While writing yesterday’s “writing” posts, I found a couple of other links that I felt like sharing (aka – having accessible for my future reference). Both of them actually were linked from Neil Gaiman’s blog (from 2004-ish)…
First, a link to Making Light, a post entry written by Teresa Neilsen Hayden discussing how to rethink rejection from the slushpile. Key thing to consider – “you” don’t matter*, it’s what’s on the page, and how clearly the story comes through. I like the 14-point list (under “Context of Rejection”) that I am snipping to here, just to keep it available.
Manuscripts are unwieldy, but the real reason for that time ratio is that most of them are a fast reject. Herewith, the rough breakdown of manuscript characteristics, from most to least obvious rejections:
- Author is functionally illiterate.
- Author has submitted some variety of literature we don’t publish: poetry, religious revelation, political rant, illustrated fanfic, etc.
- Author has a serious neurochemical disorder, puts all important words into capital letters, and would type out to the margins if MSWord would let him.
- Author is on bad terms with the Muse of Language. Parts of speech are not what they should be. Confusion-of-motion problems inadvertently generate hideous images. Words are supplanted by their similar-sounding cousins: towed the line, deep-seeded, dire straights, nearly penultimate, incentiary, reeking havoc, hare’s breath escape, plaintiff melody, viscous/vicious, causal/casual, clamoured to her feet, a shutter went through her body, his body went ridged, empirical storm troopers, ex-patriot Englishmen, et cetera.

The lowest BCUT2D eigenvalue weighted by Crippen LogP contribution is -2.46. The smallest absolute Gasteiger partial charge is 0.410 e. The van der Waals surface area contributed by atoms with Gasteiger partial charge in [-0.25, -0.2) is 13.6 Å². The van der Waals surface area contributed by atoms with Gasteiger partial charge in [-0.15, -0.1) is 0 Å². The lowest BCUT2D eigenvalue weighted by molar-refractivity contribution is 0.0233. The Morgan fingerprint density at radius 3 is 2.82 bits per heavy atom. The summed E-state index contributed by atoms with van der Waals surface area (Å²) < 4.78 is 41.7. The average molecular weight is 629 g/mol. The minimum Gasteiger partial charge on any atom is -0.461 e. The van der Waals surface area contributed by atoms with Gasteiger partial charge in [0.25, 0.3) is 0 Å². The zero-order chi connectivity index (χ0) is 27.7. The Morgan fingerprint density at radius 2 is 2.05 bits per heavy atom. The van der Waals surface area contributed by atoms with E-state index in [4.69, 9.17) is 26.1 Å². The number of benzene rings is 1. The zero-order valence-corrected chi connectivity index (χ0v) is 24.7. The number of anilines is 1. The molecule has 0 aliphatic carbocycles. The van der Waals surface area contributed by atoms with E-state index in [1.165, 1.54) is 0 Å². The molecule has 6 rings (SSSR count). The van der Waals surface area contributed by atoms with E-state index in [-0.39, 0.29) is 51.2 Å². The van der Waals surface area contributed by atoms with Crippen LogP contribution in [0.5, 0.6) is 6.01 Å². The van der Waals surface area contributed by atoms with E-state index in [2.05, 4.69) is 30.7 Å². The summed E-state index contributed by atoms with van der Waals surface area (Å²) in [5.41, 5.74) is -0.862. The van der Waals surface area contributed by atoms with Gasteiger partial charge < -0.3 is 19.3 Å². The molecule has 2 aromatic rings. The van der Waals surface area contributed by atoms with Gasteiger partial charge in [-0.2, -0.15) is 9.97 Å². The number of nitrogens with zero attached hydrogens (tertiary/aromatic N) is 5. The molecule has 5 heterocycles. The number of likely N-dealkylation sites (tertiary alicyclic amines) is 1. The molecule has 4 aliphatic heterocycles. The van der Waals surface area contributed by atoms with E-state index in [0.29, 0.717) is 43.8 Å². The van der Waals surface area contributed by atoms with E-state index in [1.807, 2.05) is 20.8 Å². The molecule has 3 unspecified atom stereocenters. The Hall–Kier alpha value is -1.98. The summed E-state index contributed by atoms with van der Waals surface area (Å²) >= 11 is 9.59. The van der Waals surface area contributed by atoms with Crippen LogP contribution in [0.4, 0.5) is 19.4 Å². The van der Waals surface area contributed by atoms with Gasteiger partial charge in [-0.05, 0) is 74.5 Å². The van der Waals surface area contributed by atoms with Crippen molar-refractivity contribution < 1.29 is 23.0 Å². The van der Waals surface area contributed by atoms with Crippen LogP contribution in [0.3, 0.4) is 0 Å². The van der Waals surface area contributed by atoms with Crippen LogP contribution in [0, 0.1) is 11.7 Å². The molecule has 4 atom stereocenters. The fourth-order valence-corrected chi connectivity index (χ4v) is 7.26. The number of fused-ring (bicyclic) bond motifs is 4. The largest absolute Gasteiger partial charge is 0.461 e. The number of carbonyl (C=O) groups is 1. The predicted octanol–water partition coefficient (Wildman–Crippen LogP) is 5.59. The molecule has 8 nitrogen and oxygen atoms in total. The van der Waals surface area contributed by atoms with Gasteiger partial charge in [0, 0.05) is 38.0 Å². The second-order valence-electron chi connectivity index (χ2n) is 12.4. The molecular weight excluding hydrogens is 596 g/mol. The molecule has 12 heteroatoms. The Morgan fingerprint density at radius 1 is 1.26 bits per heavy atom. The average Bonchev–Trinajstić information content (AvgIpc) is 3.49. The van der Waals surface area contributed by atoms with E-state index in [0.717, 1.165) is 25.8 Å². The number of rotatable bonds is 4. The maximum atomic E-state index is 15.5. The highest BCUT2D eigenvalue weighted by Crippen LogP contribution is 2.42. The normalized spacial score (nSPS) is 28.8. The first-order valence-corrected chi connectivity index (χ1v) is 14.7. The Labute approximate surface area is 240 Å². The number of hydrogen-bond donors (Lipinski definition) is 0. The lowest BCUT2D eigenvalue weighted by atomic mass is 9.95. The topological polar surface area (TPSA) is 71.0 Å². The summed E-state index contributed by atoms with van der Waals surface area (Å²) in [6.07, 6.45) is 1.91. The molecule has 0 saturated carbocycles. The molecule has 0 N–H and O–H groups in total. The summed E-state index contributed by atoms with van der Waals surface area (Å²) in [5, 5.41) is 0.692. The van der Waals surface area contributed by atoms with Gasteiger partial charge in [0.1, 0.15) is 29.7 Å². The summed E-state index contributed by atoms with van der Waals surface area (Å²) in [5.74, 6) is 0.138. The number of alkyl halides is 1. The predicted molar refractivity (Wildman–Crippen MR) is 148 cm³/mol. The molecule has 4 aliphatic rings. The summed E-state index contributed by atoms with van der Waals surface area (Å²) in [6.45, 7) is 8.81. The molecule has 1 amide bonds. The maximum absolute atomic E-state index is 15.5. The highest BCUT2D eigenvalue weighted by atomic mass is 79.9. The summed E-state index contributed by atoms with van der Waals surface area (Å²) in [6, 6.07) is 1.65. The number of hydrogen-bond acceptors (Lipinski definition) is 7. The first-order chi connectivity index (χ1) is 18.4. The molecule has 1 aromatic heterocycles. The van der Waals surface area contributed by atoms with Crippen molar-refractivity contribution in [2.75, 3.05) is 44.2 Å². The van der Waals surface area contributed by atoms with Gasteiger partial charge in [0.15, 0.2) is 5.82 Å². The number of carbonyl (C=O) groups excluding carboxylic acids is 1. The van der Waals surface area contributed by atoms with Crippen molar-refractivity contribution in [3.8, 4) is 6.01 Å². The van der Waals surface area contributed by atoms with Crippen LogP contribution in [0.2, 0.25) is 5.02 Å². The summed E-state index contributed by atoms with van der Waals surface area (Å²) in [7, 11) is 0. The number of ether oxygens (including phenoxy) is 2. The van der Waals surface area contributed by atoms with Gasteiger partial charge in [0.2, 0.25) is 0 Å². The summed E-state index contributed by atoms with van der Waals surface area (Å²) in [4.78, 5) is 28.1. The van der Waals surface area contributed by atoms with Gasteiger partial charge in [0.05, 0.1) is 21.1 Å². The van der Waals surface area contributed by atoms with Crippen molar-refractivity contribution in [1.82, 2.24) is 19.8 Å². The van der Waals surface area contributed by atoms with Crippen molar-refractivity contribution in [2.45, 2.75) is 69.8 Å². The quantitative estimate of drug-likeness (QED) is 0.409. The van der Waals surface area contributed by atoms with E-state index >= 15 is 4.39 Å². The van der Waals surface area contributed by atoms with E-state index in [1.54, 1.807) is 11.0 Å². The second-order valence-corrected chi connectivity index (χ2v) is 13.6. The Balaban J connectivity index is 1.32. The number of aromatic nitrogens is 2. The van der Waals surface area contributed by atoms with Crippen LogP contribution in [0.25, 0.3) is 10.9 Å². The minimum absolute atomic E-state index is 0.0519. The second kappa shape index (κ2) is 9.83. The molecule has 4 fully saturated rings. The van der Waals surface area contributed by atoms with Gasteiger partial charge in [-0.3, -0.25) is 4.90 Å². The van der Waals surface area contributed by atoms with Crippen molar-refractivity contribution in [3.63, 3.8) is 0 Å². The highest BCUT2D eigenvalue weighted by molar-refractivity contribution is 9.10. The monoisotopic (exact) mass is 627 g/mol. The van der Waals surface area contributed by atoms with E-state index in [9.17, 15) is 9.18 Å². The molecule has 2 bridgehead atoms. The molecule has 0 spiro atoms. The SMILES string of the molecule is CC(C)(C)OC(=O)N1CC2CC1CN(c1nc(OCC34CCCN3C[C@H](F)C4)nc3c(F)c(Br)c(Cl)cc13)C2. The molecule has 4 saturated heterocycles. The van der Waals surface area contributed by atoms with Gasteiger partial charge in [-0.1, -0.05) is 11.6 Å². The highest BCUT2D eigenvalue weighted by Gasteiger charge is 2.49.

- Author can write basic sentences, but not string them together in any way that adds up to paragraphs.
- Author has a moderate neurochemical disorder and can’t tell when he or she has changed the subject. This greatly facilitates composition, but is hard on comprehension.
- Author can write passable paragraphs, and has a sufficiently functional plot that readers would notice if you shuffled the chapters into a different order. However, the story and the manner of its telling are alike hackneyed, dull, and pointless.
(At this point, you have eliminated 60-75% of your submissions. Almost all the reading-and-thinking time will be spent on the remaining fraction.)
- It’s nice that the author is working on his/her problems, but the process would be better served by seeing a shrink than by writing novels.
- Nobody but the author is ever going to care about this dull, flaccid, underperforming book.
- The book has an engaging plot. Trouble is, it’s not the author’s, and everybody’s already seen that movie/read that book/collected that comic.
(You have now eliminated 95-99% of the submissions.)
- Someone could publish this book, but we don’t see why it should be us.
- Author is talented, but has written the wrong book.
- It’s a good book, but the house isn’t going to get behind it, so if you buy it, it’ll just get lost in the shuffle.
- Buy this book.
Aspiring writers are forever asking what the odds are that they’ll wind up in category #14. That’s the wrong question. If you’ve written a book that surprises, amuses, and delights the readers, and gives them a strong incentive to read all the pages in order, your chances are very good indeed. If not, your chances are poor.
The second is Neil’s own thoughts on being a writer (as of 2004)…
If you want to be a writer, write. You may have to get a day job to keep body and soul together (I cheated, and got a writing job, or lots of them, to feed me and pay the rent). If you aren’t going to be a writer, then go and be something else. It’s not a god-given calling. There’s nothing holy or magic about it. It’s a craft that mostly involves a lot of work, most of it spent sitting making stuff up and writing it down, and trying to make what you have made up and written down somehow better.
It does help, to be a writer, to have the sort of crazed ego that doesn’t allow for failure. The best reaction to a rejection slip is a sort of wild-eyed madness, an evil grin, and sitting yourself in front of the keyboard muttering “Okay, you bastards. Try rejecting this!” and then writing something so unbelievably brilliant that all other writers will disembowel themselves with their pens upon reading it, because there’s nothing left to write. Because the rejection slips will arrive. And, if the books are published, then you can pretty much guarantee that bad reviews will be as well. And you’ll need to learn how to shrug and keep going. Or you stop, and get a real job.